IMG 1058Rebecca Apolinar’s worried face became delighted upon receiving a copy of her birth certificate, a basic requirement for the processing of her late brother’s burial claim from the Social Security System (SSS).

On April 10 this year, Rebecca’s older brother Roberto Apolinar, 61, died of pneumonia after months of suffering.

The untimely demise caused a financial burden to Rebecca, 59, the only family member left in San Juan village of Palompon in Leyte. As a poor family, the burial of her brother was a big problem.

The family’s house near the coast was crumbled to the ground by super typhoon Yolanda. They built a makeshift house out of salvaged tin, woods, and tarp. The hot temperature has worsened Roberto’s illness.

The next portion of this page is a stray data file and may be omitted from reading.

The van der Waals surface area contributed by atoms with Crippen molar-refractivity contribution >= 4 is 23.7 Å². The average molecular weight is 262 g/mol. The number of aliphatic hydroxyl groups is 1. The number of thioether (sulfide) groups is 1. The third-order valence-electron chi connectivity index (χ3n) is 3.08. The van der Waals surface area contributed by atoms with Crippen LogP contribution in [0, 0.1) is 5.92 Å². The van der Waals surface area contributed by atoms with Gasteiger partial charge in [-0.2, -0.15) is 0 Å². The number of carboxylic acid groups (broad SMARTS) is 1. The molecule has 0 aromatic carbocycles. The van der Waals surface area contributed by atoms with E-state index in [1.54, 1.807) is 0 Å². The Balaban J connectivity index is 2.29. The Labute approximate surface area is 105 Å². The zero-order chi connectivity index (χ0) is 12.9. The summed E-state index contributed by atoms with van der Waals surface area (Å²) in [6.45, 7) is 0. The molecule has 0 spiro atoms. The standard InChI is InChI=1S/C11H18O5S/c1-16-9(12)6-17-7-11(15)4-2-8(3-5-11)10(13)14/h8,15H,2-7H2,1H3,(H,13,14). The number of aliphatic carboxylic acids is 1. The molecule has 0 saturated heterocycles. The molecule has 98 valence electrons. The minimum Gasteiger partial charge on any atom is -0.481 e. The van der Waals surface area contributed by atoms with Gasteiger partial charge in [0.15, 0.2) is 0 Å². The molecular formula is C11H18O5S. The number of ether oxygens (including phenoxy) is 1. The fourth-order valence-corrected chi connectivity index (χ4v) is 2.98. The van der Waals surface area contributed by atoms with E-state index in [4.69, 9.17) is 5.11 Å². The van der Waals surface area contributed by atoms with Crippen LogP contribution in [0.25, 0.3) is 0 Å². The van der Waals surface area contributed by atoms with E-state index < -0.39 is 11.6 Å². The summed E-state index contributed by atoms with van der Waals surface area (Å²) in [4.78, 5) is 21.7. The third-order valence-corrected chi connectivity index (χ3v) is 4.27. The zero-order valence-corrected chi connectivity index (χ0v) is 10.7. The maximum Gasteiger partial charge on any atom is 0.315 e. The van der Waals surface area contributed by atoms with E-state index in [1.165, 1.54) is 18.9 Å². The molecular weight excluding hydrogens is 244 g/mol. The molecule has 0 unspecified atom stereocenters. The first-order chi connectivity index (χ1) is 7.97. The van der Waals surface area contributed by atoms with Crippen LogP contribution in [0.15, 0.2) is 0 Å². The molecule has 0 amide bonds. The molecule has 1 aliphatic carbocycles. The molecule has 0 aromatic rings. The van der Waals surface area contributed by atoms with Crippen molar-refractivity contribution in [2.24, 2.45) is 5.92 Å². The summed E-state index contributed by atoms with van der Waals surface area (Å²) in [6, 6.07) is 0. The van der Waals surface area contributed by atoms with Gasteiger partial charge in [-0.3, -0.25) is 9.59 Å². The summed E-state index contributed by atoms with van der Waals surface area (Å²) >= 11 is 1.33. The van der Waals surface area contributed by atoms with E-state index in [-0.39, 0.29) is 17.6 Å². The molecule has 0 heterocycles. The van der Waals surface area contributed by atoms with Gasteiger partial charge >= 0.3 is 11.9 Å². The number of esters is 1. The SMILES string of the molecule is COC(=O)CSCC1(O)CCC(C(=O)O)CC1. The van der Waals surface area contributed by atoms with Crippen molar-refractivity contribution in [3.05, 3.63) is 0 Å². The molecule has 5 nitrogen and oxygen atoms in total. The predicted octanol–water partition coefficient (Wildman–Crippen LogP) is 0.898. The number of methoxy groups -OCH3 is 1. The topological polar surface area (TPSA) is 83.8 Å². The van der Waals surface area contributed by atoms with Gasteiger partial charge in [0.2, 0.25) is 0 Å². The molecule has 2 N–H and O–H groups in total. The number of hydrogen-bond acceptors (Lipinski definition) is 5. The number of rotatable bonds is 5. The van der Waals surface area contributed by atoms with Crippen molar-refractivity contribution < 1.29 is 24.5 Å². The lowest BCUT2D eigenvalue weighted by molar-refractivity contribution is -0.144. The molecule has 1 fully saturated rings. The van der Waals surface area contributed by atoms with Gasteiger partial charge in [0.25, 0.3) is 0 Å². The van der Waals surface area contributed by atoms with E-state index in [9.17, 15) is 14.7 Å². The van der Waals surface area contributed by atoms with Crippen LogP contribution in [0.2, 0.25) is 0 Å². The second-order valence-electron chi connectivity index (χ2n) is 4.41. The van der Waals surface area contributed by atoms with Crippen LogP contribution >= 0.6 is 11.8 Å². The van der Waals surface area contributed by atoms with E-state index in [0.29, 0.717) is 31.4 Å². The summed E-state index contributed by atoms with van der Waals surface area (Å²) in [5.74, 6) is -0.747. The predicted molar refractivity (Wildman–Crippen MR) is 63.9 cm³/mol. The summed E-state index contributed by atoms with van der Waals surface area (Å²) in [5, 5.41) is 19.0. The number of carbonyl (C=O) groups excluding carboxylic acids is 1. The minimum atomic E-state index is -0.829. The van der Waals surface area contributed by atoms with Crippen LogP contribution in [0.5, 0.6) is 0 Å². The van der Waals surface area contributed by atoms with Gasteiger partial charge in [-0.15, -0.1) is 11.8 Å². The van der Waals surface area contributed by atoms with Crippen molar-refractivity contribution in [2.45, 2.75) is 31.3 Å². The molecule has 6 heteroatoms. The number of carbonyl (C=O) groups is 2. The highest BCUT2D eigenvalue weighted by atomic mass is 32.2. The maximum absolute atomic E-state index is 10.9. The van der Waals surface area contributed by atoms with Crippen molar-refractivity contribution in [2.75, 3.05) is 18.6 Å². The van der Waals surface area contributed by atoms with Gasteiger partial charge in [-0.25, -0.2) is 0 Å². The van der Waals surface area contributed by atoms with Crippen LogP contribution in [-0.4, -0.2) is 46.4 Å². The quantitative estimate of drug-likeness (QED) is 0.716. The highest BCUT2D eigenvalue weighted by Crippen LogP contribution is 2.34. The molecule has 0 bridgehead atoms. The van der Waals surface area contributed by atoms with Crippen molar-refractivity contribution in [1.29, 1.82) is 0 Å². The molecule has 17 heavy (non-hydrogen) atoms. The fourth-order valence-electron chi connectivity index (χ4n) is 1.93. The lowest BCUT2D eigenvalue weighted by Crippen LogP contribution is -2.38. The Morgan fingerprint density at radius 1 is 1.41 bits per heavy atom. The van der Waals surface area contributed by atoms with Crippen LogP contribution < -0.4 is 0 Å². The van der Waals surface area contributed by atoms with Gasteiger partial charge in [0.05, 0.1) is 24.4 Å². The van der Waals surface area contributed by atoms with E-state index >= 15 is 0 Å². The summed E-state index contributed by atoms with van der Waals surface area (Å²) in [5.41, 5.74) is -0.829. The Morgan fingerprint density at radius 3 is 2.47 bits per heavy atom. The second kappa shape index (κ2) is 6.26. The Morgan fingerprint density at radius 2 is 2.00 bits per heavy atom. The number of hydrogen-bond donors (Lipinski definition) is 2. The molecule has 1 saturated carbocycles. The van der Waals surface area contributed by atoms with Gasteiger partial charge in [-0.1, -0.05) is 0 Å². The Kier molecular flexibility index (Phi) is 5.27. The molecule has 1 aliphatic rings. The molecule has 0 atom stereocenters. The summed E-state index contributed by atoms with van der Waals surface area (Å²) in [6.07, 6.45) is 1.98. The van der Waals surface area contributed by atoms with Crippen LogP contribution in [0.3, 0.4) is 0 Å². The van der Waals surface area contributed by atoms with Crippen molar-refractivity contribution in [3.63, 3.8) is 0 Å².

To bury his brother, Rebecca resorted to borrowing from her friends. The other siblings based in Manila stopped supporting financially, leaving her alone to solve the financial hitch caused by hospitalization and burial expenses.

“I only earn P100 a day. No wonder that for almost four months I still couldn’t pay my debts. I’m worried because they are now asking for the payments, but still I don’t have money to pay them,” she shared.

The SSS burial benefits of Rebecca’s brother, which amounted to P20,000 is the only money that Rebecca expects to get to pay off debts.

The teary eyed Rebecca expressed gratitude to the Initiatives for Dialogue and Empowerment trough Alternative Legal Services (IDEALS), through Mobile Civil Registration Project (MCRP) for the free copy of her birth certificate.

“I’m really thankful to IDEALS because now I can receive the benefit since I already have my live-birth which is one of the requirements asked from me by the SSS.”

The MCRP also paved the way for Rebecca’s civil registration, which her parents failed to do when she was a child due to extreme poverty. – Myla Ann Jomadiao, LNU Intern

Palompon woman gains access to brother’s burial benefits

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